If the first half of the Kardashian supremacy was One Red Paperclip, the current era is more like the Paperclip Maximizer, a chilling thought experiment advanced by a Swedish philosopher named Nick Bostrom in 2003 to discuss ethical and practical considerations in the development of artificial intelligence. In short: A machine instructed to make as many paperclips as possible, or some equally mundane task, could theoretically turn into an existential threat to humanity if it isn’t properly calibrated to, say, assign value to human life. (“The AI will realize quickly that it would be much better if there were no humans because humans might decide to switch it off,” Bostrom told HuffPo.)
The Kardashians always have been on the leading edge of finding ways to leverage technology—be it 1990s infomercials, 21st-century reality TV, or an ever-changing array of apps and platforms—to do their bidding. But not all improvement is progress. Reading this Black Mirror–esque article about the very real menace of the digital imaging suite Facetune—in which multiple women defined perfection as looking like a Kardashian—is an uncomfortable glimpse into the distortive and destructive effects of maximizing their family’s influence. And while the family’s mastery of social media to target rivals and frenemies often gets results, their ugly and dogged tactics against women like Blac Chyna run the gamut from unsettling to creepy. “I would like to be excluded from this narrative,” Taylor Swift famously wrote in 2016, while embroiled in a public dispute with Kim and Kanye, but her resistance was futile: “This narrative,” after all, is the Kardashian family paperclip—and there’s a lot more where that came from.
The Kardashians are artificial, and they are intelligent. But are the Kardashians self-aware? There is bountiful evidence on all sides of the question. On the one hand, there is the time Kim branded her shapewear line “Kimono” without anticipating that the name might draw backlash. (It’s now called “Skims.”) There is the time Kendall Jenner fronted a commercial that co-opted the Black Lives Matter protest movement to hawk Pepsi. (Or the time that, just a few weeks ago, Kendall released a commercial for her new tequila brand that incorporated various “south of the border” tropes.) There was the ill-advised pandemic birthday island getaway. And still in progress is Caitlyn Jenner’s daft, hostile run for the governorship of California.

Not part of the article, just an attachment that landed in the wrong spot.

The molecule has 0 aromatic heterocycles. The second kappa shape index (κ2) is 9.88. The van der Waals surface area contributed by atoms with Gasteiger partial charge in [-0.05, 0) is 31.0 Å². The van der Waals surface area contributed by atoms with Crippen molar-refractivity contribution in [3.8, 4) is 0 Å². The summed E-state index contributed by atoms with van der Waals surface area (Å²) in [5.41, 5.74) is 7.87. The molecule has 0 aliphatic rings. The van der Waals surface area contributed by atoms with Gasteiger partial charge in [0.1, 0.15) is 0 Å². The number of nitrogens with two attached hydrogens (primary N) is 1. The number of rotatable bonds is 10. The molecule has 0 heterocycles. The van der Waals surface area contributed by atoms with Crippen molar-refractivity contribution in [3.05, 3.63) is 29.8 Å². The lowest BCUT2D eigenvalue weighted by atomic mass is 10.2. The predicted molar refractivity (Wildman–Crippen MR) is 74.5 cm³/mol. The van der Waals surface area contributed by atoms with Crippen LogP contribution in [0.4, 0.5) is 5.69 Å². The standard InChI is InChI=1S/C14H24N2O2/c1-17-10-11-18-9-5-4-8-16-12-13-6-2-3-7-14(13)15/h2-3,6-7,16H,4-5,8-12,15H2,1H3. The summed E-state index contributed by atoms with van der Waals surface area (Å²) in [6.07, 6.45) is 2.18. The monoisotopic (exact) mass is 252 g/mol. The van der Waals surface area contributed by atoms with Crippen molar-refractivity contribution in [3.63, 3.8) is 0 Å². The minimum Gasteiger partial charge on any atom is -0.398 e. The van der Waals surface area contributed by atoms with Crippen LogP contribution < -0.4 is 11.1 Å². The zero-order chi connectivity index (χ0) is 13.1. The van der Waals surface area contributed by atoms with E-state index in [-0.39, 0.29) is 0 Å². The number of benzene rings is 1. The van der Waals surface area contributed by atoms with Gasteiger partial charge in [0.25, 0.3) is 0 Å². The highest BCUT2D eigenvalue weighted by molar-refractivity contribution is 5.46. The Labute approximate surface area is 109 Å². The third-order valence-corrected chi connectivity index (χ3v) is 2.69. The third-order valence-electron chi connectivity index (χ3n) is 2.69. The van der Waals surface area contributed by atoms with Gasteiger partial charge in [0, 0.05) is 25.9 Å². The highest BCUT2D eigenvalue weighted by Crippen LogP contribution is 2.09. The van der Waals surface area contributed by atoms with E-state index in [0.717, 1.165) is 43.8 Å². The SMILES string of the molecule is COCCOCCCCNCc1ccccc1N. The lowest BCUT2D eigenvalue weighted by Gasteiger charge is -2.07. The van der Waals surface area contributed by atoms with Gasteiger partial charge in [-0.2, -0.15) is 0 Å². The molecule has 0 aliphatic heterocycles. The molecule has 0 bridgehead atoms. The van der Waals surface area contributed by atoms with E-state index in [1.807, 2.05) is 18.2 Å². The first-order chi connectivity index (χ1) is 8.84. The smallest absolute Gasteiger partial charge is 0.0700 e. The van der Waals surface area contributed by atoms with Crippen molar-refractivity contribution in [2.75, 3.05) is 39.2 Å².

Yet I know the Kardashians are self-aware because, for a decade and a half, I’ve seen it: every time they’ve whined about mean tweets on Keeping Up With the Kardashians, every time a sister has rekt another on screen with practiced ballistic precision. I see them trying to adapt to new mediums like TikTok and struggling to master old tests like the bar exam and reckoning with the reality of having their own kids, who are now nearly as old as Kylie was at the start of the show. I’ve witnessed the weaponized purses and personalized weight loss programs; the industrial-grade glamour and the family members going nuclear; the beaucoup weddings and births and divorces and the quotidian scenes broadcast from inside a closet. I’ve watched them watching us watching them, a Kardashiopticon.
While Thursday night was the finale of Keeping Up With the Kardashians, it wasn’t the end. A two-part reunion special begins next week, and the family has already announced plans for some kind of new program on Hulu. On Twitter last week, I noticed a conversation between a co-executive producer of the TV show Crazy Ex-Girlfriend and another woman; they were discussing what happens when the OG influencers grow old. “Are we following the kardashians into their 70s and buying stuff they recommend??” one wrote. “How will we know the trendy adult diapers to buy?” riffed the other. Kris Jenner was already answering that question a decade ago. This is a family that will forever and always understand the value of its streaming content. This is a machine that won’t be stopped.